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Human rights were inserted into international legal and political dynamics as a result of their inclusion in the normative and institutional structure that emerged at the global and regional level, after the end of the Second World War. In other words, with the entry into force of the Charter of the United Nations, the Charter of the Organization of American States and the Statute of the Council of Europe, as well as the adoption of the American Declaration of the Rights and Duties of the Man and the Universal Declaration of Human Rights and the entry into force of the European Convention on Human Rights and Fundamental Freedoms, human rights became part of the central aspirations and not only of some nations - governed by constitutions based on liberal values and Republicans - but from the international community as a whole.Although with some ups and downs, with the passage of time, the legal status of human rights has been strengthened, while its political relevance has been consolidated in the international arena. Human rights are today fundamental referents in the definition of "should be" and what an "appropriate behavior" implies; at least for countries that aspire to be considered as worthy or full members of the community of "civilized states." In this way, and despite different dynamics that question or even weaken them in practice - such as the persistence of authoritarianism, the securitization of public agendas and the reemergence of nationalisms - human rights are an inescapable component of relations. international: that is, of the dynamics of interaction - sometimes cooperative and sometimes competitive or even openly hostile - between States and between these and other types of actors, across borders.We cannot understand international politics today without taking into account human rights and the normative and institutional structure that has developed around them. But human rights, as norms and as institutions, are thought and designed to protect people; to safeguard their rights, mainly in the face of the power of the State, which despite the passage of time continues to repeatedly show its dark side: its tendency to abuse, oppression, intolerance and the preservation of inequality. States, on the other hand, remain the dominant actors in international relations and tend to view intervention in their internal affairs with suspicion and to watch each other's backs. The "national interest" (or, rather, the interest of the elites in power, within each state) remains a dominant force in relations between nations and, therefore, in their foreign policy. This is a serious problem for the human rights agenda, because its enforcement often runs counter to the interests in question. Thus, human rights continue to swim against the current, almost eighty years after their emergence on the international scene.What are the chances, then, that they will prevail and flourish in a global context still dominated by the power of sovereign states, jealous of external interference and holders of interests that are often far from coinciding with the promotion of human dignity? ? On what kind of arguments does the claim or demand that affirms that human rights prevail over the sovereignty and interests of the States and the economic and political elites in power rest? What obstacles of yesteryear and what new challenges face the promoters and defenders of equality, freedom and human dignity in the world? These types of questions guide and inspire the essays that make up this work. From different visions and professional experiences (mainly activism and academia), the authors recognize and analyze the obstacles and challenges faced by the human rights agenda and, together, they interweave a series of ideas and arguments that lead us not only to reaffirm belief in the value and merits of human rights, but also, as Kathryn Sikkink1 recently emphasized, to substantiate our reasons for hope.This book summarizes the work and challenges of CADAL in the promotion of human rights and international democratic solidarity, ideals shared with the Konrad Adenauer Foundation, whose support to publish this work was fundamental.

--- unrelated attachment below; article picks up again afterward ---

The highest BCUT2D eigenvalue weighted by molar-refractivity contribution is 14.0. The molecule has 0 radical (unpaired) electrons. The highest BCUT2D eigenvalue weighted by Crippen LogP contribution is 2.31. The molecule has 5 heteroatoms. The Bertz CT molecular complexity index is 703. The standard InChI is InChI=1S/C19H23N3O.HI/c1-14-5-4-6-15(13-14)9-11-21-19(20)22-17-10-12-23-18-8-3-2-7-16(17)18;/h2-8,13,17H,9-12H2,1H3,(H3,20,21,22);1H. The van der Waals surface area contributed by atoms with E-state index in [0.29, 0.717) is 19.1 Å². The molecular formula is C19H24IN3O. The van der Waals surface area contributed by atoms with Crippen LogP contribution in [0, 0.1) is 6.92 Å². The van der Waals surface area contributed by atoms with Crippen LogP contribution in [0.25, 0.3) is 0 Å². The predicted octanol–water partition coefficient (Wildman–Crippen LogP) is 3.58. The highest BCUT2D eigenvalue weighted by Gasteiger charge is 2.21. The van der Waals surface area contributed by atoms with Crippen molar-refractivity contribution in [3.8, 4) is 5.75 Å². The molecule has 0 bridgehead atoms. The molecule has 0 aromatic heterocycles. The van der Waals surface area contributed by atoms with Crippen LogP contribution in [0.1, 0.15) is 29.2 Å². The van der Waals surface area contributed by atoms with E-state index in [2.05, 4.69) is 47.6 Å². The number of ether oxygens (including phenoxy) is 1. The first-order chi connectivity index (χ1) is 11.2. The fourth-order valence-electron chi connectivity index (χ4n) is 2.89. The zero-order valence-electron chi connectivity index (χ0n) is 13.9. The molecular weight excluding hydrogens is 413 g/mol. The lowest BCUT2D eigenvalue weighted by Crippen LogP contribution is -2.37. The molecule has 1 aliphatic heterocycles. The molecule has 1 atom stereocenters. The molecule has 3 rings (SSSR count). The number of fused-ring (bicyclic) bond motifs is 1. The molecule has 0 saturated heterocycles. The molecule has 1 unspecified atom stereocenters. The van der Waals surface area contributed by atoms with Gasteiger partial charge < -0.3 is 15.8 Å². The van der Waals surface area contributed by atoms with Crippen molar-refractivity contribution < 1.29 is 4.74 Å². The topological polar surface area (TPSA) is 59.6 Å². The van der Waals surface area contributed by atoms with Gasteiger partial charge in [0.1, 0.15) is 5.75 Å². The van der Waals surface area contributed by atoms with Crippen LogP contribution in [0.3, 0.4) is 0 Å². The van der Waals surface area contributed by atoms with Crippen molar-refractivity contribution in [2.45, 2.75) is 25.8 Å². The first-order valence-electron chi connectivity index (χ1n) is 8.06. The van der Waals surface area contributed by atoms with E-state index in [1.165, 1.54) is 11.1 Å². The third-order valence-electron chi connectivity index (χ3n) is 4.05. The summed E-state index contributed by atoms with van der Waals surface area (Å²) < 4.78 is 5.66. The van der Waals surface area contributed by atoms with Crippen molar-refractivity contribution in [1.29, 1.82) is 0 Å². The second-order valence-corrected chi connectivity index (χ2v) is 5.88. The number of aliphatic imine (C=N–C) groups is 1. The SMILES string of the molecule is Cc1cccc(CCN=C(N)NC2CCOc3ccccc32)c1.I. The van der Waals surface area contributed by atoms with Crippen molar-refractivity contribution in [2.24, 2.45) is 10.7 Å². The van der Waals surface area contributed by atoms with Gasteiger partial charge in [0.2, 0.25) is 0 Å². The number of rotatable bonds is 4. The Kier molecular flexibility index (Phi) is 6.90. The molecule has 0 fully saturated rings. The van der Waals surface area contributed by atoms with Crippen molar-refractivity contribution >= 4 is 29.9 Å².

Alejandro Anaya Muñoz and Gabriel C. SalviaGuadalajara (México) and Buenos Aires (Argentina), April 2021